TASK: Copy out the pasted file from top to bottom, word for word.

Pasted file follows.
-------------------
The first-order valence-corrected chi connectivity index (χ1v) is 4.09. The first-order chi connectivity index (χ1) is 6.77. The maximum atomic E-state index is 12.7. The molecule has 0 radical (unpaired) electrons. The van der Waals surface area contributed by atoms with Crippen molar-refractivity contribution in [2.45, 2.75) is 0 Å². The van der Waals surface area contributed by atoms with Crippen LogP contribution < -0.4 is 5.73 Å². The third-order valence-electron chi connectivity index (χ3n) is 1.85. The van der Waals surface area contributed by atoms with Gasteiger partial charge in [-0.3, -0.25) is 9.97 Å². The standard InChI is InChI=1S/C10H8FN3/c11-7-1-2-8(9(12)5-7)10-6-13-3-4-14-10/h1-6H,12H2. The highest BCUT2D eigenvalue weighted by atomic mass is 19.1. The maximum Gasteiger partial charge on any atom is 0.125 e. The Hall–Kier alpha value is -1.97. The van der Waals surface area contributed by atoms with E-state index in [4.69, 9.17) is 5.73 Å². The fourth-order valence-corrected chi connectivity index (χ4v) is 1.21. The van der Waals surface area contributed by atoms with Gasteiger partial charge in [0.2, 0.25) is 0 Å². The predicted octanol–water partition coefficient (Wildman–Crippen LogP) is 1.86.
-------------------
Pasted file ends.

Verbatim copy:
The first-order valence-corrected chi connectivity index (χ1v) is 4.09. The first-order chi connectivity index (χ1) is 6.77. The maximum atomic E-state index is 12.7. The molecule has 0 radical (unpaired) electrons. The van der Waals surface area contributed by atoms with Crippen molar-refractivity contribution in [2.45, 2.75) is 0 Å². The van der Waals surface area contributed by atoms with Crippen LogP contribution < -0.4 is 5.73 Å². The third-order valence-electron chi connectivity index (χ3n) is 1.85. The van der Waals surface area contributed by atoms with Gasteiger partial charge in [-0.3, -0.25) is 9.97 Å². The standard InChI is InChI=1S/C10H8FN3/c11-7-1-2-8(9(12)5-7)10-6-13-3-4-14-10/h1-6H,12H2. The highest BCUT2D eigenvalue weighted by atomic mass is 19.1. The maximum Gasteiger partial charge on any atom is 0.125 e. The Hall–Kier alpha value is -1.97. The van der Waals surface area contributed by atoms with E-state index in [4.69, 9.17) is 5.73 Å². The fourth-order valence-corrected chi connectivity index (χ4v) is 1.21. The van der Waals surface area contributed by atoms with Gasteiger partial charge in [0.2, 0.25) is 0 Å². The predicted octanol–water partition coefficient (Wildman–Crippen LogP) is 1.86.